Utah. It is one of, if not the most conservative states in the nation, largely thanks to the Church of Jesus Christ Of Latter Day Saints, aka the Mormons. And as such it is usually a solid, bright red state on the electoral maps. Utah has gone for the Democratic presidential candidate exactly once in the past 64 years — in the anti-Goldwater wave of 1964. But this year it is possible that Utah will not be in the Republican column when the votes are added up. That is, at least not in the Republican column headed by Donald Trump, who is largely being rejected by voters in the Beehive State.
Many Utah voters with strong religious beliefs are not happy with Trump, and unlike many Christian evangelical leaders who have decided to stay hitched to his wagon despite the allegations of improper sexual conduct, Utahans are bolting, putting the state in play. The Young Turks sent Michael Shure to the state to find out what was on people’s minds, and what many of them had to tell him was quite clear — they don’t think Trump is a good representative of their Christian beliefs.
None of the young Utahans Shure spoke to said they planned to vote for Trump. Some said they would vote for Gary Johnson. One college student indicated that he would consider a vote for Hillary. But the name that seemed to come up more than any others was Evan McMullin.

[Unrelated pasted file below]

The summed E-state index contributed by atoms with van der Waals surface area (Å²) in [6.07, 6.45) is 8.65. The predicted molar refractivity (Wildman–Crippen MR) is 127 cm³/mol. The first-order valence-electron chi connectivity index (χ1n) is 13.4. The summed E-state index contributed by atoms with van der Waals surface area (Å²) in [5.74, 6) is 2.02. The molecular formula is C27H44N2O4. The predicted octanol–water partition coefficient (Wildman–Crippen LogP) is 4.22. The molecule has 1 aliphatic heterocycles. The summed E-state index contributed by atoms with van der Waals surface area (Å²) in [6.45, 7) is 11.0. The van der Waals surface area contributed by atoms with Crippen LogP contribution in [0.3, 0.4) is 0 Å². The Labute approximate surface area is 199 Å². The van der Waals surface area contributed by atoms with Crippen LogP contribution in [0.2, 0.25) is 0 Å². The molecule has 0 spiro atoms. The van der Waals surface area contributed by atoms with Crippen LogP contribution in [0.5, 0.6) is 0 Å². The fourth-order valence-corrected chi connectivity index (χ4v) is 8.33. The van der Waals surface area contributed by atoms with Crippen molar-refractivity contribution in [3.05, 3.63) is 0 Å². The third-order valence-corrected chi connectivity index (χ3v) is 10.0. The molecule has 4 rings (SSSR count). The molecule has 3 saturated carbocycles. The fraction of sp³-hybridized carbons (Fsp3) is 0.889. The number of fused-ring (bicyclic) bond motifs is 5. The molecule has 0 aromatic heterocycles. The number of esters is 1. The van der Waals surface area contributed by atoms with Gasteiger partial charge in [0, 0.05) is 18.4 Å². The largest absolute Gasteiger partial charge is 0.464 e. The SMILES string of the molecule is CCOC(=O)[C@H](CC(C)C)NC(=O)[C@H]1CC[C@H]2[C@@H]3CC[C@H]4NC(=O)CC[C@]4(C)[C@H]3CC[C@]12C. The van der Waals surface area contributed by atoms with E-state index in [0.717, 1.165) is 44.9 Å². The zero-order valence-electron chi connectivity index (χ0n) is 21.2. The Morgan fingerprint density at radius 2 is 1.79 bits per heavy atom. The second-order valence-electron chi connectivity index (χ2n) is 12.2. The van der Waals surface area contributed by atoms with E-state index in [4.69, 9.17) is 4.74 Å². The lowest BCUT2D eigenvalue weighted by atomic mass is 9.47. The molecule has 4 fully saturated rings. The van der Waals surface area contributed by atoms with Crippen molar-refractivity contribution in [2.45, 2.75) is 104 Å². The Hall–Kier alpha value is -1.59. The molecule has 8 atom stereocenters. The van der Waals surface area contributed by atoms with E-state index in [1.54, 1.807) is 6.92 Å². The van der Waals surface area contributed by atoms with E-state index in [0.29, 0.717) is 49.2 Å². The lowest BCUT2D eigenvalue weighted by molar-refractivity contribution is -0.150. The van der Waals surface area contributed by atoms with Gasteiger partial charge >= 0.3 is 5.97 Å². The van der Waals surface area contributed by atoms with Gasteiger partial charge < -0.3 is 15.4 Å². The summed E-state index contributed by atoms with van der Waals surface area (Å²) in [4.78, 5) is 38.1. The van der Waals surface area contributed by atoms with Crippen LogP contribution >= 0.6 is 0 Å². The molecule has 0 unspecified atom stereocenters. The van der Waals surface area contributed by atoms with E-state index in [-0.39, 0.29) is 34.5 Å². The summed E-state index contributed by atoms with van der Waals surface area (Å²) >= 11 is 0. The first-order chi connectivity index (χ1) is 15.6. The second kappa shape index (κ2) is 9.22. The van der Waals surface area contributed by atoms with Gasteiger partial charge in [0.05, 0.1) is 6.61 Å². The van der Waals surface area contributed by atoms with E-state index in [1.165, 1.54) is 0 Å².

McMullin is the Republican who is running an independent campaign for president. He is also a Mormon, which gives him a huge advantage in Utah. Some recent polls of the state have McMullin polling even with Clinton, but still trailing Trump. But as Benjamin Morris notes at FiveThirtyEight, there are questions about the methodology of those polls that could mean McMullin’s support in Utah is even greater than he is getting credit for.
Whether McMullin wins in Utah or whether Trump is able to squeak out a razor thin victory, one thing is certain: unlike many of their traditional “Christian” counterparts in the deep south and the rest of the Rocky Mountain region, many Mormons want no part of Trump or his policies, which some of them were quite willing to tell Shure that they considered to be un-Christian. Not only will a loss of Utah further hurt Trump’s slim chances of winning the White House, a McMullin win there would make him a footnote in future history books as the first third-party candidate since George Wallace in 1968 to win electoral votes.
Here’s Michael Shure’s report on the mood in Utah, via YouTube:
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